Caution: The article contains spoilers for the movie
In times where student politics is still rife with violence, often being an extended stage for political parties to fight out their battles, a movie like Yuva [Aayutha Ezhutha in Tamil] remains relevant, accurate and works as a mirror to our collective political conscience. Where Bollywood is often touted to be larger than life, despite displays of violence and agenda-based politics, this films attempts to humanise the cogs in the political machine. However sadly, in the climax, it plays into the same old Bollywood tropes of ‘good-triumphs-over-evil’, ‘the hero always wins’ and overly simplistic means to achieve these axioms.
The movie follows three characters, as their lives overlap with one incident. Lallan (Abhishek Bachchan) is a henchman engaging in the dirty work for the long incumbent MLA of a constituency where Michael (Ajay Devgn) is a student leader agitating the people to stand up against his seemingly corrupt and selfish rule. In the course of events, Lallan is given the task of getting rid of Michael from the political scene, however it escalates to him being given the task to kill Michael. Arjun (Vivek Oberoi) happens to be at the attempt to kill, and saves Michael’s life, after which Arjun joins Michael in his political campaigning and both of them, along with two of Michael’s friends, stand for general elections. In the final act, Lallan kidnaps and tries to kill Arjun and Michel’s friends, however after a chase and fight sequence, where Michael overpowers him. Lallan ends up in jail, while Michael, Arjun and their friends win the elections.
A permeating problem policial movies often suffers from is a deification / villifcation of the characters; think Godfather, Sarkar, and autobiographical movies like Thackeray (a marked exception being RGV’s Satya). Political figures command a sense of distance from the public at large, and seem to be playing a deity [benevolent or terrible] to them. The other characters in the system, often are only shown to have political motivations and we don’t see them as three-dimensional beings with whole lives.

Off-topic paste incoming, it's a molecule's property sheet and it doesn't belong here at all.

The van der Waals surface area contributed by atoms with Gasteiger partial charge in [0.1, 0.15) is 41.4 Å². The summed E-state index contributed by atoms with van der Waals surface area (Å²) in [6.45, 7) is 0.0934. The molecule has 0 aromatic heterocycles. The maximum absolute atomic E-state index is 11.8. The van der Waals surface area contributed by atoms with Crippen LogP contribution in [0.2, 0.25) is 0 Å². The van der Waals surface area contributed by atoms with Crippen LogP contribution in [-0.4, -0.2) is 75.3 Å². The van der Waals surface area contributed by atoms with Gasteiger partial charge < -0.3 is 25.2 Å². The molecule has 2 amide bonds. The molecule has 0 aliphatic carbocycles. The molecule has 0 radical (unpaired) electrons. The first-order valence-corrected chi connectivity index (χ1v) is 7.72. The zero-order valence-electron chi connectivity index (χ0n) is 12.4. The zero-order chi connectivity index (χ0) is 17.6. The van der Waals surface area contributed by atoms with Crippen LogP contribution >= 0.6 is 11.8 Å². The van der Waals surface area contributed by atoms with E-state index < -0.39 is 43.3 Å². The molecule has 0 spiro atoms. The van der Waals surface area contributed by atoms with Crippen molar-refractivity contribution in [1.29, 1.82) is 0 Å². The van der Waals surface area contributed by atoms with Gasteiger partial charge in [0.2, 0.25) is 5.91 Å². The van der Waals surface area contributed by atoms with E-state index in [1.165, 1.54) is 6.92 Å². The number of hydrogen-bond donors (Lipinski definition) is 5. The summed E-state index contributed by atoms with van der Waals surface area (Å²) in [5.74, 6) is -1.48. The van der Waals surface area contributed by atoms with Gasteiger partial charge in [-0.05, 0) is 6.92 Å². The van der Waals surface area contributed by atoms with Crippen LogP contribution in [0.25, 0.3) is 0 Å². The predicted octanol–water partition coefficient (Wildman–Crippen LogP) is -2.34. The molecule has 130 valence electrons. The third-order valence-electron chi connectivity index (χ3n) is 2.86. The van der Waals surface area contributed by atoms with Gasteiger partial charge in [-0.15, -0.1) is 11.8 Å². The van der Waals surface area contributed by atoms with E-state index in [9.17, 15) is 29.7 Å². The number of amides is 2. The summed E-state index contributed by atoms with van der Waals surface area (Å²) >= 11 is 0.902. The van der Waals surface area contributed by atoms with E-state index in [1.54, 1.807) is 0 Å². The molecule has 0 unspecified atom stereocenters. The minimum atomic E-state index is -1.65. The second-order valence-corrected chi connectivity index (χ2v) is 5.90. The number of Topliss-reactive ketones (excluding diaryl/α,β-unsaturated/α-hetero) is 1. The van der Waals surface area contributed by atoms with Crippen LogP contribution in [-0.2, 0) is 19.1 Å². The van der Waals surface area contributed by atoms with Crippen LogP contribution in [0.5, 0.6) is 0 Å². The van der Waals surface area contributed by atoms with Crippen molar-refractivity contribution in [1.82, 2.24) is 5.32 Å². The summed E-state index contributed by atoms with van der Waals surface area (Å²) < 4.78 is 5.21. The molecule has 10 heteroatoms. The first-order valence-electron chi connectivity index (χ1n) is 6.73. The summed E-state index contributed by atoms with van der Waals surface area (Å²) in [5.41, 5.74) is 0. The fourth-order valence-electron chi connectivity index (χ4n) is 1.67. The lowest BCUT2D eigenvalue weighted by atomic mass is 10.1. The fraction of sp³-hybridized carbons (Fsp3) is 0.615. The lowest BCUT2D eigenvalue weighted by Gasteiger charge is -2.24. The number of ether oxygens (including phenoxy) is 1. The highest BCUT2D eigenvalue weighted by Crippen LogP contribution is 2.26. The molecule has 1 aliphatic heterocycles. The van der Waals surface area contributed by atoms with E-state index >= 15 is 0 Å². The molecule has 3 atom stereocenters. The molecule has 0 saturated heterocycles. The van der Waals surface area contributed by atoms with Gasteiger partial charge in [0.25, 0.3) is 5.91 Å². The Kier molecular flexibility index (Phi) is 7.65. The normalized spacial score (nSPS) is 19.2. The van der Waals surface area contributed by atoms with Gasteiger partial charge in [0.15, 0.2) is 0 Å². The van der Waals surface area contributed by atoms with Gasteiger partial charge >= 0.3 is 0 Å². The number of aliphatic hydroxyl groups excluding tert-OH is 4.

However, with Yuva it felt like Mani Ratnam was trying to subvert this trope, atleast in the premise. All three of the lead characters have personal lives that are kept front and centre. Here, the weakest character then still seems to be Michael’s, since he seems to be driven by pure benevolence and drive to “clean” out a dirty, corrupt system, without a clear reason. Although he is given the track of his personal life in the film, it seems to lag behind the other two characters. Here, the audience never sees the reason for this unfazed motivation, that persists even in the face of threat to his life, falling into the same deification trope.
For Lallan and Arjun, we see definitive moments of being human, finding the push that puts them on their paths, and moments of moral dilemma, making them more compelling characters. This dichotomy though, gets muddled in the end, where even the other two characters along with Michael feel like they're straight out of a "good vs. evil" fight of a classic masala movie.
The final act that sees Michael, almost surreally win both the physical fight and an election, seems not only formulaic but also largely unrealistic. Lallan has spent years surviving off officially sanctioned hit-jobs and violence. How could he possibly be overpowered by a student? What are Michael's motivations that allow him to face such danger to his life? What are his friends' and Arjun's motivations? How do these students end up winning the elections with just on-ground campaign (which we don't know anything about) against a recurrent MLA? These questions linger on in the viewer’s mind after watching the neat but simple wrap-up of a finale. To be an engaging and inspiring watch on student politics, could the movie then tap into a sense of what could have really happened and still sell a story of David vs Goliath, the young righteous political leader vs the corrupt old ones and their henchmen? Could we still buy into a sense of relief of the future and belief in the system at the end of the film?